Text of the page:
Like Rick, Dr. Oltmann has had to face two surgeries, and now with medical training, she wishes that she had asked more questions before agreeing to have both of the procedures. “It’s important to ask questions if something you’re been told doesn’t make sense,” she says, “and, you should feel ok asking if there are other options–both surgical and non-surgical treatments—that might work just as well for you, or even if the need for surgery can be avoided for months or even years.

If there is something causing you to hesitate or worry, it’s a really good idea to seek out a second opinion. And while your first reaction might be, “take it out, now,” know that the word cancer doesn’t always mean you need to rush to surgery, particularly with most types of thyroid tumors. In fact, with this type of cancer, you are likely to have plenty of time to plan for a second opinion, to get support systems into place, and to find a high-volume surgeon with plenty of time to spare before deciding to have your thyroid gland removed,” she says.

Don't Ignore Your Body's Need Recover after Thyroidectomy 

Many patients who shared their experiences with said that they expect to go back to living just the way they were prior to surgery. This raised one concern for Dr. Oltmann who mentioned that one of the most surprising things following her surgery was just how tired she felt.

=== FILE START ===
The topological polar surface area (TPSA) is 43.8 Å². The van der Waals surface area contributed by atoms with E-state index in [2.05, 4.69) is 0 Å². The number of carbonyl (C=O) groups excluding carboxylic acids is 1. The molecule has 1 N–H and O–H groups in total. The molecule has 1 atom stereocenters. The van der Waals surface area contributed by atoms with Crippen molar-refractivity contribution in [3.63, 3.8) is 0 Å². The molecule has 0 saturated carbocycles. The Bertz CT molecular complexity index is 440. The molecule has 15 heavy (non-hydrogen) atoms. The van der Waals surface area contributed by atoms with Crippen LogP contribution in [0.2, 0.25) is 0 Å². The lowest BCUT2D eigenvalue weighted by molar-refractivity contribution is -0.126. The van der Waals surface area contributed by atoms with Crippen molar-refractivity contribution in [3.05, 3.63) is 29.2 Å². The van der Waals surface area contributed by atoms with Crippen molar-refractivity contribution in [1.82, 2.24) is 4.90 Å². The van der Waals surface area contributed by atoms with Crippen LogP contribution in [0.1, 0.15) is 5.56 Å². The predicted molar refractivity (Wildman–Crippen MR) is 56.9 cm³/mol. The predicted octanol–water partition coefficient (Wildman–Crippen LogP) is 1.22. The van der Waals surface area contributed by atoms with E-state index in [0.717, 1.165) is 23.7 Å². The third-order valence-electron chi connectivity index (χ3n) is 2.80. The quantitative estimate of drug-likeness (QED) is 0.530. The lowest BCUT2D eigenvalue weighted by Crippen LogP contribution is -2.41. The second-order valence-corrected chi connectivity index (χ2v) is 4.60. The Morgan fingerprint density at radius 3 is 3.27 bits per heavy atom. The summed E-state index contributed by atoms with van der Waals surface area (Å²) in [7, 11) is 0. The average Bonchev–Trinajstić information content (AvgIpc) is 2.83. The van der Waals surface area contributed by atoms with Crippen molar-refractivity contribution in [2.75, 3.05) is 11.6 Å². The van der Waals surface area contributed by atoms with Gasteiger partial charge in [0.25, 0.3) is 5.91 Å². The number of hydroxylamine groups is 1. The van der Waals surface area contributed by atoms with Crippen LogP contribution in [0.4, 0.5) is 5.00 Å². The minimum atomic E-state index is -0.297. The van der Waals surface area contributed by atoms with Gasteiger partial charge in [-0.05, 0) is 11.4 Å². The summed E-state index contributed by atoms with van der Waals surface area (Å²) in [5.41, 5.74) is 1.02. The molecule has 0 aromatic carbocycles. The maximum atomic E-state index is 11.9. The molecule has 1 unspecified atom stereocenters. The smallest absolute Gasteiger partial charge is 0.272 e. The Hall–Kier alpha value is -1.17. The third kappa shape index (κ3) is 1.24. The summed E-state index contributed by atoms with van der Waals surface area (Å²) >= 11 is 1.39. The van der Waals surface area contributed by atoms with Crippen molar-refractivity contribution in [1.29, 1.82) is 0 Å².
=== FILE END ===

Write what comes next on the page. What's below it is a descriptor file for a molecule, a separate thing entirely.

“I went back to work much quicker than I should have,” Dr. Oltmann says. “During the first full  week post-surgery, I didn’t have any energy reserve.”

Most patients respond to treatment well and end up feeling just fine, says Dr. Chen. “However, we do not yet have any way to determine who will bounce back fully, and who will remain tired, may gain weight, and will not feel better for a long time.”

If you have a complete thyroidectomy, “you won’t go back to being the same right away,” says Brittany. “You WILL feel different for a while because your body has to adjust [to the right dose of levothyroxine] and it will take time for your doctor to get things properly regulated. That can be a shock if you go through the surgery thinking afterwards, it will all go back to the way it was.”

It’s important to realized that your body is using all your energy to heal, and unlike a lot of surgeries where pain limits your movement, you won’t have the same cues to tell you to do less for a while.”

While everyone is different, even Dr. Oltmann who was fit and otherwise healthy, says that you should be prepared to feel fatigue for some time after treatment. This is a common side effect for anyone who has had surgery. It can take a few weeks to a few months to get back to your original activity level, and most people do.